Spotify Settles Class Action Lawsuit for $43.4 MillionMay 31, 2017

In February of last year, I wrote a blog discussing the filing of a class action lawsuit against Spotify seeking $150 million in unpaid mechanical royalties (Read the previous post here). In a settlement announced on Friday, Spotify has agreed to set up a fund worth $43.4 million to compensate songwriters and publishers whose compositions were used without paying mechanical royalties.

Mechanical royalties are a type of publishing license paid to the owner of the copyright in the composition of a song. They cover the specific act of reproducing a work and have been the focus of many lawsuits as the music industry shifts to a more streaming-centered model (See Spotify/NMPA Settlement).

Under the proposed terms of the settlement agreement, which must still be approved by the court, Spotify agrees to set up a fund worth $43.4 million to compensate songwriters and publishers for past royalties using metadata matches to verify ownership and payment information. Additionally, the proposed settlement agreement sets forth a process for class members of the lawsuit to automatically receive future royalties. Beyond monetary relief, the proposed agreement provides that Spotify will collaboratively work with songwriters and publishers to improve the gathering and collecting of information about composition owners to help ensure those owners are paid their royalties in the future.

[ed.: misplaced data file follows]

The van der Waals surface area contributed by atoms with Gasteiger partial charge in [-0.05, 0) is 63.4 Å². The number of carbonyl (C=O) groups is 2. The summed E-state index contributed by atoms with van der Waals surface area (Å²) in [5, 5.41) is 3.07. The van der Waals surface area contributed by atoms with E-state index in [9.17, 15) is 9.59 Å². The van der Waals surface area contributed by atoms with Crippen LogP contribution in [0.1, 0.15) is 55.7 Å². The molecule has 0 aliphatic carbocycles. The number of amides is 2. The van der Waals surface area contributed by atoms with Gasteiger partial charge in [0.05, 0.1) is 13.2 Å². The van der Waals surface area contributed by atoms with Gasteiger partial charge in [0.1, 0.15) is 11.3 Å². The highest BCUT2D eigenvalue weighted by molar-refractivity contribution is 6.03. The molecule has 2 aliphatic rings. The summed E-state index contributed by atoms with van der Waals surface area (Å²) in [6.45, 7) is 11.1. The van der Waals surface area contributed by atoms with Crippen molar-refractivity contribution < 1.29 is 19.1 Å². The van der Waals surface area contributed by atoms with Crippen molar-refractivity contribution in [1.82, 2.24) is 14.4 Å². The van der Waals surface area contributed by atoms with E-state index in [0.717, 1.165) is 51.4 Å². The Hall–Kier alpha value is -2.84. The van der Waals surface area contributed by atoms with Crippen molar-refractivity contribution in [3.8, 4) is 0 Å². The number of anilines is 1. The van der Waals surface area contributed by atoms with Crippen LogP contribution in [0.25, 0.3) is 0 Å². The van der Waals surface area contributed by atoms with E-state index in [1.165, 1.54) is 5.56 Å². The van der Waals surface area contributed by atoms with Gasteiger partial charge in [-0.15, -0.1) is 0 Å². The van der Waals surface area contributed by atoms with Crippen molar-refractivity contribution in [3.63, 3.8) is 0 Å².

The settlement likely avoids a very lengthy and expensive court battle and represents an important step toward resolving how Spotify, and other streaming services, deal with the issue of mechanical royalties.

Brandon W. Clark is the Chair of the Copyright, Entertainment & Media Law Practice Group at McKee, Voorhees & Sease, PLC. For additional information please or contact Brandon directly via email

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